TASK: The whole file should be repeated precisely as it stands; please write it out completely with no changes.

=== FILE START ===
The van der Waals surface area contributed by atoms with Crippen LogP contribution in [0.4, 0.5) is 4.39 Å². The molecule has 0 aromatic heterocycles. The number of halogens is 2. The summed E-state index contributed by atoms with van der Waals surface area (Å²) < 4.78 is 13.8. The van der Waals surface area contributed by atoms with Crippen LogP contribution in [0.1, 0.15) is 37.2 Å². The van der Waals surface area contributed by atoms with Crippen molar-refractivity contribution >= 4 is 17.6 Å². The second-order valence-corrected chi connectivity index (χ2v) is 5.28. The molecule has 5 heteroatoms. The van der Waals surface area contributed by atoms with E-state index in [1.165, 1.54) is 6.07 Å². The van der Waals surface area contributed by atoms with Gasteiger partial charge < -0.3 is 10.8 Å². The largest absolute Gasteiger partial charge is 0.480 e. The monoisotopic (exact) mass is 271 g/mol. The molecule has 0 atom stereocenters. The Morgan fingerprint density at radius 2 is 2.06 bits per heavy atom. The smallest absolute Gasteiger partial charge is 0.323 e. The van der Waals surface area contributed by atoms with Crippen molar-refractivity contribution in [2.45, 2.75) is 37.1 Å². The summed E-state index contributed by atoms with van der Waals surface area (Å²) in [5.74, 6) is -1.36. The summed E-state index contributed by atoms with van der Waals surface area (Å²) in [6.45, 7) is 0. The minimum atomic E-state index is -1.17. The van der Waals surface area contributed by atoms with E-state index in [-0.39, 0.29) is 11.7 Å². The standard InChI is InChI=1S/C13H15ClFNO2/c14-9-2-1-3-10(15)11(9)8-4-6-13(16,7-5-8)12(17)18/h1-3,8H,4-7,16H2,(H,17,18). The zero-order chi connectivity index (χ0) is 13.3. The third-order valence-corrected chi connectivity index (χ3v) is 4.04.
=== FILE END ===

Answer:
The van der Waals surface area contributed by atoms with Crippen LogP contribution in [0.4, 0.5) is 4.39 Å². The molecule has 0 aromatic heterocycles. The number of halogens is 2. The summed E-state index contributed by atoms with van der Waals surface area (Å²) < 4.78 is 13.8. The van der Waals surface area contributed by atoms with Crippen LogP contribution in [0.1, 0.15) is 37.2 Å². The van der Waals surface area contributed by atoms with Crippen molar-refractivity contribution >= 4 is 17.6 Å². The second-order valence-corrected chi connectivity index (χ2v) is 5.28. The molecule has 5 heteroatoms. The van der Waals surface area contributed by atoms with E-state index in [1.165, 1.54) is 6.07 Å². The van der Waals surface area contributed by atoms with Gasteiger partial charge < -0.3 is 10.8 Å². The largest absolute Gasteiger partial charge is 0.480 e. The monoisotopic (exact) mass is 271 g/mol. The molecule has 0 atom stereocenters. The Morgan fingerprint density at radius 2 is 2.06 bits per heavy atom. The smallest absolute Gasteiger partial charge is 0.323 e. The van der Waals surface area contributed by atoms with Crippen molar-refractivity contribution in [2.45, 2.75) is 37.1 Å². The summed E-state index contributed by atoms with van der Waals surface area (Å²) in [5.74, 6) is -1.36. The summed E-state index contributed by atoms with van der Waals surface area (Å²) in [6.45, 7) is 0. The minimum atomic E-state index is -1.17. The van der Waals surface area contributed by atoms with E-state index in [-0.39, 0.29) is 11.7 Å². The standard InChI is InChI=1S/C13H15ClFNO2/c14-9-2-1-3-10(15)11(9)8-4-6-13(16,7-5-8)12(17)18/h1-3,8H,4-7,16H2,(H,17,18). The zero-order chi connectivity index (χ0) is 13.3. The third-order valence-corrected chi connectivity index (χ3v) is 4.04.